"Hi Clem, just thought I would share with you and your readers...
The snake in the photo with me handling it has recently been declared a new species of “Night Adder” (Causus rasmusseni). It was previously thought to be a colour variation of the Rhombic Night Adder (Causus rhombeatus). I’ve captured at least 30 of the in the past year. They seem to be exclusive to this corner of Zambia and the DRC.
Also, find here photos of one of the rarest snakes in the world, exclusive to the NW province of Zambia; Shreve’s Nocturnal Tree snake. Also known as a Shreve’s Marbled Tree Snake (Dipsadoboa shrevei). I’ve had the privilege of catch 2 of these since I’ve been here. They are a beautiful, graceful, docile snake - harmless."
Below is an article by Paul:
Shreve’s Nocturnal Tree Snake
This is not a snake that is likely to be encountered with any regularity by any of us. It is one of the rarest snakes in the world and is exclusive to the north-western corner of Zambia, spilling just over the border into the DRC. During 2013/2014, I have had the privilege of being able to exhibit 2 of these to various groups of students and community members.
According to Dr. Donald G. Broadley, in his book “Snakes of Zambia, an Atlas and a Field Guide” (2003), this snake averages 70cm – 90cm in length as an adult but have been encountered as long as 1.2m. The one in the photos (top/bottom left) was 1.26m and was captured at Kalumbila in the North Western Province. At the time, I had no idea what snake it was.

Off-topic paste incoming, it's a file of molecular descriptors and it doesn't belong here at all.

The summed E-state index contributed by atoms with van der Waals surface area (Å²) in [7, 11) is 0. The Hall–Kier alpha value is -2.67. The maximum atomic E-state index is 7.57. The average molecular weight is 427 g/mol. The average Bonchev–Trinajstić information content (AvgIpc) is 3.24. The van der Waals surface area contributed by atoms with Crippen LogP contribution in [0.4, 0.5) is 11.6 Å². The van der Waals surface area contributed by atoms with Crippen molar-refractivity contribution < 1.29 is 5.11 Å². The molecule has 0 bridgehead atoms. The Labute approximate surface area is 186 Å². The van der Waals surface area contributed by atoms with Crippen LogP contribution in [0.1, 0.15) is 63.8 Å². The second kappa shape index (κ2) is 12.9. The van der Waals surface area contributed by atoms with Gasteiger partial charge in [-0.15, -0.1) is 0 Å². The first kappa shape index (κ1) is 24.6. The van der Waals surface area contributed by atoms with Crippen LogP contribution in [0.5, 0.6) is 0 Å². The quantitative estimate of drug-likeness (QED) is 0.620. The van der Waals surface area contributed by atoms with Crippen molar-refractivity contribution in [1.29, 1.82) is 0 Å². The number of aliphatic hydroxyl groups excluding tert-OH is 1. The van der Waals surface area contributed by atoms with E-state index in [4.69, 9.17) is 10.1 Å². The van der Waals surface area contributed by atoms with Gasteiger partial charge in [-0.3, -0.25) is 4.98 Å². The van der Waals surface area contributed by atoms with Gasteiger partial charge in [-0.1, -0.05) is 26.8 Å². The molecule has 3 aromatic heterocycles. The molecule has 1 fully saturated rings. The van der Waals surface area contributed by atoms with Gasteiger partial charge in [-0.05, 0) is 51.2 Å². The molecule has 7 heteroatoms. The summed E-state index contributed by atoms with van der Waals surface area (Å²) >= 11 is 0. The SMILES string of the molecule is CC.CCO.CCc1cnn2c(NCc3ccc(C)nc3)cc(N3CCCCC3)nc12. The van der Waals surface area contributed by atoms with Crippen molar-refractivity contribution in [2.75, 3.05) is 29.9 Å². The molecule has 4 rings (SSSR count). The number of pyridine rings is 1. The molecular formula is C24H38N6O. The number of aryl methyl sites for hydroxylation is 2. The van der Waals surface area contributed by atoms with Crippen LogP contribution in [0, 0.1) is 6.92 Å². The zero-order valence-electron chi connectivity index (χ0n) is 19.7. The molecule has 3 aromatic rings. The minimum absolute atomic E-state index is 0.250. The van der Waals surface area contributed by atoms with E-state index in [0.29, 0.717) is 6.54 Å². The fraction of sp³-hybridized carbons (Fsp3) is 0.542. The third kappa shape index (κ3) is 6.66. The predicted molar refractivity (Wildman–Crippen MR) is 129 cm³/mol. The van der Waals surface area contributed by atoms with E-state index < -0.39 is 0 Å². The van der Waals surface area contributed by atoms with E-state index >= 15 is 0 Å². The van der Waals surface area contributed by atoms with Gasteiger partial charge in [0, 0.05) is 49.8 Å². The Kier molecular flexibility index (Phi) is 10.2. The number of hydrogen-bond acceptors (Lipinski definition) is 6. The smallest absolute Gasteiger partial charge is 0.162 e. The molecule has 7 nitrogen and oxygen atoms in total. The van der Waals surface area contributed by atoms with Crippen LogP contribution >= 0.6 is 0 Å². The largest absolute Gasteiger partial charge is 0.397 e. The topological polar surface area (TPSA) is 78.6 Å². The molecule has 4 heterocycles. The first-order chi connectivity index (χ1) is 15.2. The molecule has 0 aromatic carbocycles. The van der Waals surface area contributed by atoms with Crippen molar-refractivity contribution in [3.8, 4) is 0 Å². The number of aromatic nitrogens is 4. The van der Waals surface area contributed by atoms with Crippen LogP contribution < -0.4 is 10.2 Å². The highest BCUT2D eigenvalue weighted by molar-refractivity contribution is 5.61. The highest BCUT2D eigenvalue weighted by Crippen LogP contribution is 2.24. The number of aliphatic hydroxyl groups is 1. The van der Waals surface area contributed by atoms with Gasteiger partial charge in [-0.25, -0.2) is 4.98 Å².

Described in the book as grey-brown in colour. However, I would describe the two specimens that I have had as black or gunmetal black.
This snake inhabits moist miombo woodland and gallery forest. It’s a nocturnal arboreal (tree-living) snake, living high in the forest canopy seldom venturing to ground level. They exist on a diet of chameleons, tree-living lizards, tree-living frogs and small birds.
After have experienced two of this species, my perception is that it’s a harmless, gentle and graceful snake, that is shy and elusive. Highly unlikely to be seen around human habitation. Does not attempt to bite when approached but will simply try to slip away quietly. The smaller one (above right), was captured after having fell out of a tree onto someone’s house in a densely forested area.
Nothing is known about its breeding habits.
Paul L. Lloyd
Training Systems Coordinator (Program development, Staff Development, Quality Control)
First Quantum Minerals & Operations
North Western Province
Mobile: +260 96 584 5576
Bolder, Smarter, Driven
Disclaimer; We at Snake Professional & 1-2-1 (Animal Handling) Products do NOT advise this method of handling and doing so is at the handlers own risk!